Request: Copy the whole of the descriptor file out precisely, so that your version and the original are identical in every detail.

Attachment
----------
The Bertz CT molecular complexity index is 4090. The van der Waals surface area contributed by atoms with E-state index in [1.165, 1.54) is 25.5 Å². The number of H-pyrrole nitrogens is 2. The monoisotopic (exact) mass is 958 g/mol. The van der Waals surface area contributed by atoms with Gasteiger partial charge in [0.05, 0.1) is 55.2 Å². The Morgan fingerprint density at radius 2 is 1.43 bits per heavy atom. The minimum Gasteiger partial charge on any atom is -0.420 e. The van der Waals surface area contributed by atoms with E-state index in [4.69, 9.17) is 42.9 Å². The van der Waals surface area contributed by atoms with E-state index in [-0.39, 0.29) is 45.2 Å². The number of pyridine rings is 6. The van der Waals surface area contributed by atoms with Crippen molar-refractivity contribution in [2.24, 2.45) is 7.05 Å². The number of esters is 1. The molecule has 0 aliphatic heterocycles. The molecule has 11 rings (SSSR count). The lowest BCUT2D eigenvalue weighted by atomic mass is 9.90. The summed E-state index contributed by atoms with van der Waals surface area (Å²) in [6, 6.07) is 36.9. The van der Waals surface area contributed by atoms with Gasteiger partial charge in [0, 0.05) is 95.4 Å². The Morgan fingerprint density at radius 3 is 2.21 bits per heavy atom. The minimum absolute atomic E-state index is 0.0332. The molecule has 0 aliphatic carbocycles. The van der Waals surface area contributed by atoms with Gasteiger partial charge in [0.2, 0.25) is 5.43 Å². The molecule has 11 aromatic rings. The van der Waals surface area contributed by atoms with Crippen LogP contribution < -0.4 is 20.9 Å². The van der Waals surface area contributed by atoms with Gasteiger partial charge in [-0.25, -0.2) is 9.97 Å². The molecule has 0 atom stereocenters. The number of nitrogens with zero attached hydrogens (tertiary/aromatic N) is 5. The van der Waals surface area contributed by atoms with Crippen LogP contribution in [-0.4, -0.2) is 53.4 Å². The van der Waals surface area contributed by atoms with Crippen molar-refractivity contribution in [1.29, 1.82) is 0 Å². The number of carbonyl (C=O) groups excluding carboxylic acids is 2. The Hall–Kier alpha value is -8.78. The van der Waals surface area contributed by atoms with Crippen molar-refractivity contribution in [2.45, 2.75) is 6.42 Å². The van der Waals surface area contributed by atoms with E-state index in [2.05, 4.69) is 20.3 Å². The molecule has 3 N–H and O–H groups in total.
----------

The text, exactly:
The Bertz CT molecular complexity index is 4090. The van der Waals surface area contributed by atoms with E-state index in [1.165, 1.54) is 25.5 Å². The number of H-pyrrole nitrogens is 2. The monoisotopic (exact) mass is 958 g/mol. The van der Waals surface area contributed by atoms with Gasteiger partial charge in [0.05, 0.1) is 55.2 Å². The Morgan fingerprint density at radius 2 is 1.43 bits per heavy atom. The minimum Gasteiger partial charge on any atom is -0.420 e. The van der Waals surface area contributed by atoms with E-state index in [4.69, 9.17) is 42.9 Å². The van der Waals surface area contributed by atoms with E-state index in [-0.39, 0.29) is 45.2 Å². The number of pyridine rings is 6. The van der Waals surface area contributed by atoms with Crippen molar-refractivity contribution in [2.24, 2.45) is 7.05 Å². The number of esters is 1. The molecule has 0 aliphatic heterocycles. The molecule has 11 rings (SSSR count). The lowest BCUT2D eigenvalue weighted by atomic mass is 9.90. The summed E-state index contributed by atoms with van der Waals surface area (Å²) in [6, 6.07) is 36.9. The van der Waals surface area contributed by atoms with Gasteiger partial charge in [0, 0.05) is 95.4 Å². The Morgan fingerprint density at radius 3 is 2.21 bits per heavy atom. The minimum absolute atomic E-state index is 0.0332. The molecule has 0 aliphatic carbocycles. The van der Waals surface area contributed by atoms with Gasteiger partial charge in [0.2, 0.25) is 5.43 Å². The molecule has 11 aromatic rings. The van der Waals surface area contributed by atoms with Crippen LogP contribution < -0.4 is 20.9 Å². The van der Waals surface area contributed by atoms with Gasteiger partial charge in [-0.25, -0.2) is 9.97 Å². The molecule has 0 atom stereocenters. The number of nitrogens with zero attached hydrogens (tertiary/aromatic N) is 5. The van der Waals surface area contributed by atoms with Crippen LogP contribution in [-0.4, -0.2) is 53.4 Å². The van der Waals surface area contributed by atoms with Crippen molar-refractivity contribution in [1.29, 1.82) is 0 Å². The number of carbonyl (C=O) groups excluding carboxylic acids is 2. The Hall–Kier alpha value is -8.78. The van der Waals surface area contributed by atoms with Crippen molar-refractivity contribution in [2.45, 2.75) is 6.42 Å². The van der Waals surface area contributed by atoms with E-state index in [2.05, 4.69) is 20.3 Å². The molecule has 3 N–H and O–H groups in total.